by: Sean McLaughlin
As the second season of AMCâ€™s brilliant series â€œThe Walking Deadâ€ prods slowly, but menacingly, to a close, weâ€™re reminded again that the zombie genre is experiencing a golden age like American pop culture has never seen.Television, movies, toys, billboardsâ€¦..everywhere you look the real undead are approaching mainstream territory currently ruled by the â€œotherâ€ undead, the tweener-tastic vampires.Iâ€™m hoping that my favorite horror subgenre does not become romanticized in the same way, and in that vein Iâ€™m offering up some of my favorite zombie movies, beyond the ones that everyone is already familiar with.These eight films are not exactly Romero 101, but theyâ€™re also not too obscure or unfamiliar to leave a bad taste in your mouth.While horror fans everywhere await the 2013 release of Max Brooksâ€™ stunningly-detailed World War Z, the following zombie flicks should hold over the masses yearning for some cinematic brains to devour.But againâ€¦..these are some of my own personal choices of films that are underappreciated, and are meant solely to provide entertainment.After all, thereâ€™ll never be a REAL zombie apocalypseâ€¦â€¦right?
White Zombie (1932):While George Romeroâ€™s masterpiece Night of the Living Dead is universally agreed upon as being the dawn (no pun intended) of the modern zombie film, this classic can lay claim to at least a piece of that title.It featured a great performance by Bela Lugosi, and creepy walkers that canâ€™t be killed by being shot anywhere other than the head. Sound familiar?
Night of the Comet (1984):Iâ€™m not sure if I hold the films I saw during my childhood in the â€˜80s up in a special light, but for some reason this movie was one that I have fond memories of.Of course, more recent viewings have exposed some flaws, but in terms of being a cool little flick this is right up there.Two doomsday scenarios in oneâ€¦..an asteroid wipes out most of humanity while a zombie plague takes care of nearly all of the survivors.Some humor, some goreâ€¦â€¦how can you go wrong?
Zombie Honeymoon (2004):Not quite the body count youâ€™d expect, but nevertheless this little indy film from Hooligan Films certainly provides character development, and offers a view of the zombie that we donâ€™t always see.The main character changes slowly, and straddles one foot in humanity and the other in the realm of the undead, resisting the latter for the sake of his beloved newlywed.Plus, it has an underlying â€œcoolâ€ factor that resonates with me.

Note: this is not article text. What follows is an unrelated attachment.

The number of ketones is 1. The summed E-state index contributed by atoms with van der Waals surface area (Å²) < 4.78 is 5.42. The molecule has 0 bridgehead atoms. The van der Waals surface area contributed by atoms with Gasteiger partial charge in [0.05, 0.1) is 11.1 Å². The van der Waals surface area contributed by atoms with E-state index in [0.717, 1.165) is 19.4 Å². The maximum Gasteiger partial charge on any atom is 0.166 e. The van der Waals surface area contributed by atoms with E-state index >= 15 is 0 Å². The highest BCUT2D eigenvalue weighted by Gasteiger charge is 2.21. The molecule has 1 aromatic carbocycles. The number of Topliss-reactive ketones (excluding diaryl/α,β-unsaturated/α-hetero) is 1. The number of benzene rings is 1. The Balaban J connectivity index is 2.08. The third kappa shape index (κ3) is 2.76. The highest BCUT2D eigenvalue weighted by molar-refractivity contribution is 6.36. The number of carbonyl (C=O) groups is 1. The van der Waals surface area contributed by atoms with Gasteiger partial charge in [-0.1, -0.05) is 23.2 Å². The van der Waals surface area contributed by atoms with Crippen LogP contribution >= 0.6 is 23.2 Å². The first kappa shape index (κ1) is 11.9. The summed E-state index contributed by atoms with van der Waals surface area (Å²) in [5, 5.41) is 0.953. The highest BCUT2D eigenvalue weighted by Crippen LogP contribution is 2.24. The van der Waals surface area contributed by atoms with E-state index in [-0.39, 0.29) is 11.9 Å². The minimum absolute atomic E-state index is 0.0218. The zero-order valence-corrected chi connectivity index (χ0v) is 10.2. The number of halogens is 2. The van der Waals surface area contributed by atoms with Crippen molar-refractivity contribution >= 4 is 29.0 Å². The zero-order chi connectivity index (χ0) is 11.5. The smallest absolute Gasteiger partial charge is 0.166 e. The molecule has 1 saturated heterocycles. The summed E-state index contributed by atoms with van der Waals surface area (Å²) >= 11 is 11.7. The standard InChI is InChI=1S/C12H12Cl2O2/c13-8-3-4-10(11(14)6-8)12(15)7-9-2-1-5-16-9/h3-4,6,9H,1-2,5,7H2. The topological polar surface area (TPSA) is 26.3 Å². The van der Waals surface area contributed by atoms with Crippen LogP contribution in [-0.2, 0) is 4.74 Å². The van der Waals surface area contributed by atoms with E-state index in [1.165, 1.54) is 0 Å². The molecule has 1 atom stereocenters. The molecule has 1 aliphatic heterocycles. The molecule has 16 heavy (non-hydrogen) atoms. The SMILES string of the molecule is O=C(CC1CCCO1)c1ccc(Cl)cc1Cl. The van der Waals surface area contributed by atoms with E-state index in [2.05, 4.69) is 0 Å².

Return of the Living Dead II (1988):Iâ€™m going for lesser-known entries here, and choosing the original Return would be too easy.Again, not everyoneâ€™s cup of tea but there are aspects to this movie that I dig.For one, the star is a kid that was around the same age as me at the time of the movieâ€™s release.And secondlyâ€¦..at least it wasnâ€™t one of the 3 other horrendous sequels that would follow.Give it a shot.
Survival of the Dead (2009):For those that thought George Romero stopped after his 5th undead creation Diary of the Deadâ€¦..you are wrong.Survival of the Dead actually follows a bit character from Diary, as he and his army buddies flee to a remote island where feuding Irish families continue their struggle, now featuring the zombies of their relatives.To me, this movie is unique in that it portrays zombies as possessing the ability to adapt and be taught.This is a lesson Romero touched upon in his classic Day of the Dead with one of the most famous zombies ever in Bub, but never saw through.
Zombie/Zombi 2 (1979):As mentioned by the great HNN staffer, Larry in his previous article, this classic from Lucio Fulci was panned worldwide by critics (earning Leonard Maltinâ€™s wonderful BOMB designation) for being excessively gory.But câ€™monâ€¦.why else do we watch horror?If an underwater fight scene between a zombie and a shark, and the most cringe-worthy incident featuring an eyeball up until Kill Bill Vol. 2, isnâ€™t worth the price of admissionâ€¦.I donâ€™t know what is.
Carnival of Souls (1962):Another big influence on Romero and Fulci, this film uses an eerie sense of foreboding and creepy dream imagery to draw the viewer in.Thereâ€™s no gore, and technically theyâ€™re ghouls and not zombies.But if nothing else, youâ€™ll never look at a pavilion the same way again.
Fido (2006):In the realm of zombie comedies, Shaun of the Dead leads the pack.But not too far behind is this slice of Americana set in the â€˜50s, where zombies are trained to be useful members of society.Think Dawn of the Dead meets â€œLeave it to Beaverâ€.At the heart of this fun horror romp is a true buddy story between a boy and his zombie servantâ€¦..starring Billy Connelly as perhaps the only undead flesh-eater youâ€™d ever want to spend your childhood with.
Honorable Mentions:Slither (2006), Undead (2003), Dead Alive/Braindead (1992), City of the Living Dead (1980)
Have a comment on this article? Post it here.